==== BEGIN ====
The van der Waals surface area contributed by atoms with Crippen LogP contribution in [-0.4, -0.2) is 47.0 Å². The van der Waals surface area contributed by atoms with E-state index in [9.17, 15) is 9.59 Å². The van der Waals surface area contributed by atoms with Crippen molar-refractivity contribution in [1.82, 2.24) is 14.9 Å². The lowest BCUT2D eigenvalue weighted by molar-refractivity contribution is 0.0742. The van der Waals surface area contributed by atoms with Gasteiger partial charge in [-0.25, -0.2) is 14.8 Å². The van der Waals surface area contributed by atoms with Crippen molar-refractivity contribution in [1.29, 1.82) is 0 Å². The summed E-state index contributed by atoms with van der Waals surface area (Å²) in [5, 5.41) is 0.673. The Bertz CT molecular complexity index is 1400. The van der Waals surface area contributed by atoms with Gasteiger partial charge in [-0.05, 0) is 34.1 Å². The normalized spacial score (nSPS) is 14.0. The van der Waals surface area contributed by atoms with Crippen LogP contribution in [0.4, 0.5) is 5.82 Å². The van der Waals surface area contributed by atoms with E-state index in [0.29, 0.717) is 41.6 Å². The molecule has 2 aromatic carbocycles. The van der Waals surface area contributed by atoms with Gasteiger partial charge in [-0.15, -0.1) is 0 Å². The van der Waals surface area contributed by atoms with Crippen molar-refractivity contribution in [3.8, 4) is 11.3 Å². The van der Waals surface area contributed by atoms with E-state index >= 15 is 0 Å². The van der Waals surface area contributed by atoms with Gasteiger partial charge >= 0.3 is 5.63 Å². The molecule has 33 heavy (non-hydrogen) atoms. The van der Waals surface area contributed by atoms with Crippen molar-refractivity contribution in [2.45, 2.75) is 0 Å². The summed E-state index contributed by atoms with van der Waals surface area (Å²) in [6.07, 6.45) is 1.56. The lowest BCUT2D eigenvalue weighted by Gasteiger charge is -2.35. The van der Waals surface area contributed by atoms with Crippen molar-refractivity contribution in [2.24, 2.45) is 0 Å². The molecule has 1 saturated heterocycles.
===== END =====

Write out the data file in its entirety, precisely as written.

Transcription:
The van der Waals surface area contributed by atoms with Crippen LogP contribution in [-0.4, -0.2) is 47.0 Å². The van der Waals surface area contributed by atoms with E-state index in [9.17, 15) is 9.59 Å². The van der Waals surface area contributed by atoms with Crippen molar-refractivity contribution in [1.82, 2.24) is 14.9 Å². The lowest BCUT2D eigenvalue weighted by molar-refractivity contribution is 0.0742. The van der Waals surface area contributed by atoms with Gasteiger partial charge in [-0.25, -0.2) is 14.8 Å². The van der Waals surface area contributed by atoms with Crippen molar-refractivity contribution in [1.29, 1.82) is 0 Å². The summed E-state index contributed by atoms with van der Waals surface area (Å²) in [5, 5.41) is 0.673. The Bertz CT molecular complexity index is 1400. The van der Waals surface area contributed by atoms with Gasteiger partial charge in [-0.05, 0) is 34.1 Å². The normalized spacial score (nSPS) is 14.0. The van der Waals surface area contributed by atoms with Crippen LogP contribution in [0.4, 0.5) is 5.82 Å². The van der Waals surface area contributed by atoms with E-state index in [0.29, 0.717) is 41.6 Å². The molecule has 2 aromatic carbocycles. The van der Waals surface area contributed by atoms with Gasteiger partial charge in [-0.15, -0.1) is 0 Å². The van der Waals surface area contributed by atoms with Crippen molar-refractivity contribution in [3.8, 4) is 11.3 Å². The van der Waals surface area contributed by atoms with E-state index >= 15 is 0 Å². The van der Waals surface area contributed by atoms with Gasteiger partial charge >= 0.3 is 5.63 Å². The molecule has 33 heavy (non-hydrogen) atoms. The van der Waals surface area contributed by atoms with Crippen molar-refractivity contribution in [2.45, 2.75) is 0 Å². The summed E-state index contributed by atoms with van der Waals surface area (Å²) in [6.07, 6.45) is 1.56. The lowest BCUT2D eigenvalue weighted by Gasteiger charge is -2.35. The van der Waals surface area contributed by atoms with Crippen molar-refractivity contribution in [2.24, 2.45) is 0 Å². The molecule has 1 saturated heterocycles.